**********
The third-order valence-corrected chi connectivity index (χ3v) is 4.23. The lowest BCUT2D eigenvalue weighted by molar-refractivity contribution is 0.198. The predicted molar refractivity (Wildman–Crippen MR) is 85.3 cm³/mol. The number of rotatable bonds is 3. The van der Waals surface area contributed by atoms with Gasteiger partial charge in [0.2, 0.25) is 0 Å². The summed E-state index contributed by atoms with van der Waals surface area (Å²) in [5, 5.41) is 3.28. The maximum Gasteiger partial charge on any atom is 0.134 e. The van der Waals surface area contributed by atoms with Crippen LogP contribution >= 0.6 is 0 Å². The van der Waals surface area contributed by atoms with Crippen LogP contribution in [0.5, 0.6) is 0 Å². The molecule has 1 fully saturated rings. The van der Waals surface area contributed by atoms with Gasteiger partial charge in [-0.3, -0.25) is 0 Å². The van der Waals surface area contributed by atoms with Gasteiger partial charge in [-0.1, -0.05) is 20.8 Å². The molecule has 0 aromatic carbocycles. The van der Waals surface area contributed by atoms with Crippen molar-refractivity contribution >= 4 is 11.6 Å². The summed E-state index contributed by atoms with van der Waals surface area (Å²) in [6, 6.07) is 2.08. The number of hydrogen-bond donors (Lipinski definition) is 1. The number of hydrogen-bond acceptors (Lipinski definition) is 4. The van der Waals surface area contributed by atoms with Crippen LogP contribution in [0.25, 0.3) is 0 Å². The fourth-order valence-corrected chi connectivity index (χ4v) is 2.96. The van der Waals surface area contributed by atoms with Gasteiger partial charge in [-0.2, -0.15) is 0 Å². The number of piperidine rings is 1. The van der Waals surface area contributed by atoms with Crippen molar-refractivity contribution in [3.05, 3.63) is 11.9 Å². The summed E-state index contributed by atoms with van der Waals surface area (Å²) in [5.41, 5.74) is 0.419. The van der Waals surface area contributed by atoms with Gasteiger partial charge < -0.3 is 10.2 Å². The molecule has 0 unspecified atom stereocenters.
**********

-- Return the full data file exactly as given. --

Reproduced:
The third-order valence-corrected chi connectivity index (χ3v) is 4.23. The lowest BCUT2D eigenvalue weighted by molar-refractivity contribution is 0.198. The predicted molar refractivity (Wildman–Crippen MR) is 85.3 cm³/mol. The number of rotatable bonds is 3. The van der Waals surface area contributed by atoms with Gasteiger partial charge in [0.2, 0.25) is 0 Å². The summed E-state index contributed by atoms with van der Waals surface area (Å²) in [5, 5.41) is 3.28. The maximum Gasteiger partial charge on any atom is 0.134 e. The van der Waals surface area contributed by atoms with Crippen LogP contribution >= 0.6 is 0 Å². The van der Waals surface area contributed by atoms with Crippen LogP contribution in [0.5, 0.6) is 0 Å². The molecule has 1 fully saturated rings. The van der Waals surface area contributed by atoms with Gasteiger partial charge in [-0.3, -0.25) is 0 Å². The van der Waals surface area contributed by atoms with Gasteiger partial charge in [-0.1, -0.05) is 20.8 Å². The molecule has 0 aromatic carbocycles. The van der Waals surface area contributed by atoms with Crippen molar-refractivity contribution >= 4 is 11.6 Å². The summed E-state index contributed by atoms with van der Waals surface area (Å²) in [6, 6.07) is 2.08. The number of hydrogen-bond donors (Lipinski definition) is 1. The number of hydrogen-bond acceptors (Lipinski definition) is 4. The van der Waals surface area contributed by atoms with Crippen LogP contribution in [0.25, 0.3) is 0 Å². The fourth-order valence-corrected chi connectivity index (χ4v) is 2.96. The van der Waals surface area contributed by atoms with Gasteiger partial charge in [-0.2, -0.15) is 0 Å². The number of piperidine rings is 1. The van der Waals surface area contributed by atoms with Crippen molar-refractivity contribution in [3.05, 3.63) is 11.9 Å². The summed E-state index contributed by atoms with van der Waals surface area (Å²) in [5.41, 5.74) is 0.419. The van der Waals surface area contributed by atoms with Gasteiger partial charge < -0.3 is 10.2 Å². The molecule has 0 unspecified atom stereocenters.